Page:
After having my own baby, I realized that women can be postpartum a month after birth, or six months, or beyond and still order the meal plan. There’s no way to really define that period in your life. When we initially created this, we were thinking of women in their fourth trimester, but the fact that women further along than their pregnancy and birth continue to use the program really speaks to the fact that it’s okay to give yourself a break. You don’t have to confine yourself to specific terms.

click to enlarge Carena Ives, owner of Jamaica House & Carena’s Jamaican Grille. - SCOTT ELMQUIST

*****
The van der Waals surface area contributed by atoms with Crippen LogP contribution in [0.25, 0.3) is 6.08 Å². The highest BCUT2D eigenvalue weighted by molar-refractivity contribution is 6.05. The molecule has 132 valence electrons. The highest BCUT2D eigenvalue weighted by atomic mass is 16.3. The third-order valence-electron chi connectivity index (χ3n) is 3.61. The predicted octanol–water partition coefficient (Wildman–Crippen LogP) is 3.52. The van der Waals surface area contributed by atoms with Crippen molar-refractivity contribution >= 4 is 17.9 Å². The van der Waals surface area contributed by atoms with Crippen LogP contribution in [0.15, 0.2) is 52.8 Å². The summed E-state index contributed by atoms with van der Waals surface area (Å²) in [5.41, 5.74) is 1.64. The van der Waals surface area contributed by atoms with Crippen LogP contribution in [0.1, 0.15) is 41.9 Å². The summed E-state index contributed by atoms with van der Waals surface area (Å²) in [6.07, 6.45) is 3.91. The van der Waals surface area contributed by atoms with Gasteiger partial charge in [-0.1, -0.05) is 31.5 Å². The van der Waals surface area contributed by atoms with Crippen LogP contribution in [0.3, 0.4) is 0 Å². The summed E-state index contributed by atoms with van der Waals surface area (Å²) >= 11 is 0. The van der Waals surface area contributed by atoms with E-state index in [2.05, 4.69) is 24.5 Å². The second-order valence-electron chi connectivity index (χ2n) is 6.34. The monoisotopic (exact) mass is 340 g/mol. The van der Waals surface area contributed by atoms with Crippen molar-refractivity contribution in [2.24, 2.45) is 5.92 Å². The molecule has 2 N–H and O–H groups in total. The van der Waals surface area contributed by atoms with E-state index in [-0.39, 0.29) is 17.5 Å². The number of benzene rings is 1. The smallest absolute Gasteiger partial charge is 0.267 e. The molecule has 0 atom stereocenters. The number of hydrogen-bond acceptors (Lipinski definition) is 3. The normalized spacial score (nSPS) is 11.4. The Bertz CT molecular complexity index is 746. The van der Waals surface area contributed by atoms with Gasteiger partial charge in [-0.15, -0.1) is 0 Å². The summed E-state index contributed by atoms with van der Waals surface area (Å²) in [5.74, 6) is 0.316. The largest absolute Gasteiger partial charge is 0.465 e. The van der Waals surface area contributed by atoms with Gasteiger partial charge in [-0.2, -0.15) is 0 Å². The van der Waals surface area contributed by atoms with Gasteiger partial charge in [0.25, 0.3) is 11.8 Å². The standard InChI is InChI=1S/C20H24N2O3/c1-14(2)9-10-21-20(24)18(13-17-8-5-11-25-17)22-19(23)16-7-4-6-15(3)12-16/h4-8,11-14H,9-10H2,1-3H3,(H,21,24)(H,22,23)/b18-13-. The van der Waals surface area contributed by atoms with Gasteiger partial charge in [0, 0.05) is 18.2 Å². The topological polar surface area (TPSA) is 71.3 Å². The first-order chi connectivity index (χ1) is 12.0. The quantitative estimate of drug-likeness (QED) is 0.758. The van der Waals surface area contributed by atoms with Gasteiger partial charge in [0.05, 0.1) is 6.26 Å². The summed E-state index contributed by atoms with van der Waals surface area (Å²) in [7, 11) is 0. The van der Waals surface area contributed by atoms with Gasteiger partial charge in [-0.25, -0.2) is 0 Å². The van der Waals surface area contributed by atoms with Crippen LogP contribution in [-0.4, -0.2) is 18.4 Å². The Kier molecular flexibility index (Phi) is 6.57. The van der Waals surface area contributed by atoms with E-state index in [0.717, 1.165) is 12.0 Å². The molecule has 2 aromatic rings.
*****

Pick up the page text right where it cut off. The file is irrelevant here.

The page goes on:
• Scott Elmquist
  • Carena Ives, owner of Jamaica House & Carena’s Jamaican Grille.

A Taste of Resilience

Carena Ives

Owner, Jamaica House & Carena’s Jamaican Grille

My journey into food began with my grandmother, Mary.

She was a phenomenal cook and taught my mother a lot. Mary raised goats and my grandfather was a fisherman [in Jamaica]. When my grandfather died suddenly in his early 50s, my grandmother and my aunt and my mother would take out his little boat. They’d set traps and catch fish. That’s how the family kept going after he passed away.

Where I grew up it was a small village, maybe a dozen or two dozen families living there. Everyone knew everyone, each family had a little plot of land. There was a bartering system so my mother had pigs, and she’d trade with other families. If you have chickens, I’ll get eggs. If I’m slaughtering a goat, I will trade you goat meat for a couple chickens, same with pigs and fish.